Today, I had the opportunity to attend a meeting addressing housing and homelessness issues for foster children and youth. Hosted by the National Foster Care Coalition (NFCC), this meeting brought together advocates, policymakers, government officials, and other interested parties in addressing the issue of foster children.
According to the NFCC, there are nearly half a million children and youth in foster care – and of those, over 26,000 age out of the foster care program without ever having joined a permanent family. Studies have demonstrated that these youth – who never experience the benefits of permanent housing and support – often are more likely to experience negative outcomes, including poverty, homelessness, incarceration, as well as mental and physical illness. They often never learn the life and educational skills necessary to live successful, independent lives.
Luckily, there are actions that we can take to help these foster care children, and increase the odds that they will become productive, active members of society. The NFCC presented a housing policy platform for foster care children, which include the following (these are just a selection among a longer list):
- Increase the legal and financial incentive to providing foster placement prevention services, including housing.
- Require federally-mandated child welfare planning/plans to integrate housing goals.
- Provide federal incentives for states to extend foster care [services] until 21, if needed.
- Change TANF to support minor parents in their efforts to find housing for themselves and their children.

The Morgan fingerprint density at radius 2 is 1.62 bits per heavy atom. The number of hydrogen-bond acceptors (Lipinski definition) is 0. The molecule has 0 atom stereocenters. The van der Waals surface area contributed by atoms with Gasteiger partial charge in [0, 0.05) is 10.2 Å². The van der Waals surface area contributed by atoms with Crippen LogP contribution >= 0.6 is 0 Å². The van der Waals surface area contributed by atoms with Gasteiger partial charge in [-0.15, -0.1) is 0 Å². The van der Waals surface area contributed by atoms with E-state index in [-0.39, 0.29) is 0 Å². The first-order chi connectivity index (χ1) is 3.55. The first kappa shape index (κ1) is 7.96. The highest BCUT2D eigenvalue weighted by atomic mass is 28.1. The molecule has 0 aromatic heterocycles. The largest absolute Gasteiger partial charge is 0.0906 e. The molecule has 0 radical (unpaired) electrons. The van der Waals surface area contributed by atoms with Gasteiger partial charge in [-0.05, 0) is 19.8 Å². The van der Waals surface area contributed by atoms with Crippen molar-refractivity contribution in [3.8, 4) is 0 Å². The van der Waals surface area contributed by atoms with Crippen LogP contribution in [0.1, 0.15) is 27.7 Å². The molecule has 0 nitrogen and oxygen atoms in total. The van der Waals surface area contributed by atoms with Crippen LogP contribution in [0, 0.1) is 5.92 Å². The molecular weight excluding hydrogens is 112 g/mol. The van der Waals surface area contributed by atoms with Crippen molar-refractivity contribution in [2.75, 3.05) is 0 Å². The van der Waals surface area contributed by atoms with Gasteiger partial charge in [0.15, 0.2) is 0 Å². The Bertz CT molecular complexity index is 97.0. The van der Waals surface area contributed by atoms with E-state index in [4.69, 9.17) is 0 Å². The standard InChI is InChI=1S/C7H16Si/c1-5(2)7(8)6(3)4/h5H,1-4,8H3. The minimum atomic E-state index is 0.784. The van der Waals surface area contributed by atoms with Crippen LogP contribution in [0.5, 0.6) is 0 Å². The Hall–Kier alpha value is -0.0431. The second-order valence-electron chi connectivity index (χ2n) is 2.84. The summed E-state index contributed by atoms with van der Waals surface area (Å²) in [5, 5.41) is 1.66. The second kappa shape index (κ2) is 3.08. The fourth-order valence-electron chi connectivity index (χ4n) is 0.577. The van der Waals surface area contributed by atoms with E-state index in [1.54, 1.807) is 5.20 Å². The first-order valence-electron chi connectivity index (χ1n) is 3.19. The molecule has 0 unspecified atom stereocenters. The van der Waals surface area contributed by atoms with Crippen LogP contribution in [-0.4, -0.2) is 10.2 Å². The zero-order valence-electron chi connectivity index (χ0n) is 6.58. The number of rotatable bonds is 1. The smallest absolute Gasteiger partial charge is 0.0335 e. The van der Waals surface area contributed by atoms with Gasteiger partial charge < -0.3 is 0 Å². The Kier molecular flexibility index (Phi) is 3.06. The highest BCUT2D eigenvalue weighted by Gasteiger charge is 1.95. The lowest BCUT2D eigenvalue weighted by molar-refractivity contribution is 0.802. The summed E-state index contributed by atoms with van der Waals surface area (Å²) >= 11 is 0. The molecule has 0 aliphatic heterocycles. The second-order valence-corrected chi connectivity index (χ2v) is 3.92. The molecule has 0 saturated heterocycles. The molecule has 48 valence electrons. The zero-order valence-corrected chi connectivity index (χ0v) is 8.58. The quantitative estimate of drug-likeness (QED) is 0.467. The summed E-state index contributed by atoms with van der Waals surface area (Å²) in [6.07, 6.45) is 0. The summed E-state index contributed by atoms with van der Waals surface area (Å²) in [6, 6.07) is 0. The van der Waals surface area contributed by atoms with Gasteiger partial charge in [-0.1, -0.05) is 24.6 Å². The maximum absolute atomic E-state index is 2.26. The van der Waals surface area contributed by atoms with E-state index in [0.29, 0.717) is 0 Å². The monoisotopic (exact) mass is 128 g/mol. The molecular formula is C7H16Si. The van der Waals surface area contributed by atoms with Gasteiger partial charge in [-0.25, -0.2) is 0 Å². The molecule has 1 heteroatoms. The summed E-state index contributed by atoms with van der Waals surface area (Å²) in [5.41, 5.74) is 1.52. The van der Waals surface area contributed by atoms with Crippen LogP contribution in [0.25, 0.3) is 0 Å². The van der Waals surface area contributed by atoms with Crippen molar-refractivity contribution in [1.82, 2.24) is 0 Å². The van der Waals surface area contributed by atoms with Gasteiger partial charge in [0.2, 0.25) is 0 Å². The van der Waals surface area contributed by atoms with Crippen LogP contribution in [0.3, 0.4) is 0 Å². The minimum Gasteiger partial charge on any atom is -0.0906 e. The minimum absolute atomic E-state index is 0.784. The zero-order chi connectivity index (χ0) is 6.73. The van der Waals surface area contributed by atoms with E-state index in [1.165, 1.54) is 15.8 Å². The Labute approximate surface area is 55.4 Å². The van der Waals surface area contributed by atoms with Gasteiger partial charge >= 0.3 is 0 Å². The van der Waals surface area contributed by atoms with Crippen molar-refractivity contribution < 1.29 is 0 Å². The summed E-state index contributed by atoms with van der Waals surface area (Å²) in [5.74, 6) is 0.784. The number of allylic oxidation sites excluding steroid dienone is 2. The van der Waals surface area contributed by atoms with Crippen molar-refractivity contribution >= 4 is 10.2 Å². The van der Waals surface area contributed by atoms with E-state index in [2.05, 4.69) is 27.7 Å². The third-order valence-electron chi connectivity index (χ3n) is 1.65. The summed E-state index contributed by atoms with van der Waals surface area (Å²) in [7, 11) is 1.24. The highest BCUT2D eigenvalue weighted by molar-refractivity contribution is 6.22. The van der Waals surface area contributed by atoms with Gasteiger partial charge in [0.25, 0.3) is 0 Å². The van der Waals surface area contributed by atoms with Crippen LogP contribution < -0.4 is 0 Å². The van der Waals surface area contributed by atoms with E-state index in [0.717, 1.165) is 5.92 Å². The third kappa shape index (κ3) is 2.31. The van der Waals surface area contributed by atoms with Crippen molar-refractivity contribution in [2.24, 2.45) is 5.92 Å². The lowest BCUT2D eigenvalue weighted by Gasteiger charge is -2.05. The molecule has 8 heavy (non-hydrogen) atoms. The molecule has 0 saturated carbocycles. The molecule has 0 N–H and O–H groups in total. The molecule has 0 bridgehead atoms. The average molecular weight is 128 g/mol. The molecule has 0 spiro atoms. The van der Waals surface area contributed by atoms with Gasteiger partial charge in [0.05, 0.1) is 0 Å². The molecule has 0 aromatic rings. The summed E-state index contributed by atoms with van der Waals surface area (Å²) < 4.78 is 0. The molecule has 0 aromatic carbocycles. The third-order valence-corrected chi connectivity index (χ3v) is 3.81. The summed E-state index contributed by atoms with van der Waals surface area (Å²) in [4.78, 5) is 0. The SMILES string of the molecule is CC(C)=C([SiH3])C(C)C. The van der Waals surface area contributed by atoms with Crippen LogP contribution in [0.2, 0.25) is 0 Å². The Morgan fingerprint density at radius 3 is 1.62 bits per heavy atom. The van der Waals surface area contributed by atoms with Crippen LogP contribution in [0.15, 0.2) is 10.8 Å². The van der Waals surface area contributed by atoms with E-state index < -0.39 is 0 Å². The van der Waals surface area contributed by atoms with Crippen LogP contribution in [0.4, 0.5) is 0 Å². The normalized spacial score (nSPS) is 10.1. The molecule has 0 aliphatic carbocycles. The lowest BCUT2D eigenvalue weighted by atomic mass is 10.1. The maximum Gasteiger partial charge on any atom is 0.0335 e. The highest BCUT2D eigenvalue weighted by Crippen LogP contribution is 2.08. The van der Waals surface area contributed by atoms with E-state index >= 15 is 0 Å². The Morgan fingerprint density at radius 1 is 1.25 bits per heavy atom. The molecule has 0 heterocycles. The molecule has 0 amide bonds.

As an outsider on the issue, it was interesting to hear the perspectives of seasoned veterans who have long been protecting the interest of the most vulnerable. I learned today that it’s tough to find willing foster parents nowadays, and even tougher to find foster parents for older children. It had never occurred to me that in these rough times, that sector would be affected as well.
Experts also discussed the challenges in serving youth who were already parents, and the added services and responsibility that are required in such a delicate situation, and in finding solutions for homeless students pursuing secondary education. What can we – as a interdependent community – do to support those students who are actively trying to better their lives but struggling without the skills and/or resources to acquire housing?
And then, there was the entire issue of foster care itself. I was – as it turns out – uninformed about the specifics of the concept. Foster care is intended to be a temporary solution, but on average, children remain in foster care for more than two years. During that time, children average three different placements – moves that are often disruptive to the child’s development.
Find out more about youth homelessness on our website, and please visit the National Foster Care Coalition’s website for more information about their national housing policy platform and the coalition.